Admittedly, this can be very difficult to do under these circumstances. You have no way of knowing how safe the other parent is at any given time. This is why regularly talking to the other parent will help. You can't decide in the vacuum. You need information. At some point, the Courts will open up, and the other parent may choose to file a motion for contempt, claiming you did not allow visits with the children. Your response can't only be "there was a pandemic, and I wanted to keep the kids safe." You need to have facts around why you stopped the visitation. Perhaps, the other parent wasn't practicing social distancing as evidenced by the party pictures posted on Facebook or that he or she confirmed that they are sick. The Court takes their orders very seriously. Violating a court order can cost you, and so you need to be sure you are standing on solid facts before deciding to violate an order.
Tip 4: Find ways to compromise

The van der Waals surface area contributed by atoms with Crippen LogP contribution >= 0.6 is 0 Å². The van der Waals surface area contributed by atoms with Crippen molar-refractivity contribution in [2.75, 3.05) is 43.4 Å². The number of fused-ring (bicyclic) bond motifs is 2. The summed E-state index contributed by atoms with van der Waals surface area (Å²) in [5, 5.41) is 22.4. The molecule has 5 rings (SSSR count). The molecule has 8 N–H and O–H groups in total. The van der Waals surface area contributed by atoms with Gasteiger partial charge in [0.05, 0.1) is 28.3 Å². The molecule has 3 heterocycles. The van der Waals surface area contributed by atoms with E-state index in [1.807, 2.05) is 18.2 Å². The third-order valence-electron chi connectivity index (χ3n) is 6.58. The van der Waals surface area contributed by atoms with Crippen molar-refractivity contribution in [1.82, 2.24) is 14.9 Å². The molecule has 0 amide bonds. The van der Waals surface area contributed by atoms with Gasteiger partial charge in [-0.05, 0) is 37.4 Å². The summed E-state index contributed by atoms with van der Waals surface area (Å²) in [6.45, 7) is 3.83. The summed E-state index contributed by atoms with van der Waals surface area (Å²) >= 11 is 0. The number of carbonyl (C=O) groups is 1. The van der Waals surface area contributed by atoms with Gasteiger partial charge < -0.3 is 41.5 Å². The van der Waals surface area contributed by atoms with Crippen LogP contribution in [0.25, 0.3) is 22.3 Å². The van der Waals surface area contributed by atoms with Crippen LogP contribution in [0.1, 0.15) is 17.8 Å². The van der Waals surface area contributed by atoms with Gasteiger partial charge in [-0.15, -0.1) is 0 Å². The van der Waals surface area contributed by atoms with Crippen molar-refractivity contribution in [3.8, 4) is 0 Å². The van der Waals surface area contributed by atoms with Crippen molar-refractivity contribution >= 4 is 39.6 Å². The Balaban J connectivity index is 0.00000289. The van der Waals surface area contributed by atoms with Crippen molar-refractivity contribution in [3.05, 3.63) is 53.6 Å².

Assume for the time being that the other parent cares as much about the children as you do. They may show it differently, but for now, give them the benefit of the doubt. Talk to them about ways you both can spend time with the children and keep them safe at the same time. Perhaps, for the time being, the visits are at your home so that you can watch as they come in and ensure they have washed their hands before being with the children. However, if you can't be in the same room with each other, perhaps you can meet more often than the regular schedule but for less time somewhere in the community. You may agree upon a third party to host the parenting time because you can rely on that person to keep everyone safe. No matter what you do, enter the conversation ready to compromise, which often means giving up something. This will help in finding a means to allow the other parent time with kids and keep the kids safe. I am in no way suggesting you let the kids enter into an environment that is not safe for them. However, you can't just default to "no" without first trying to find a way to make it work.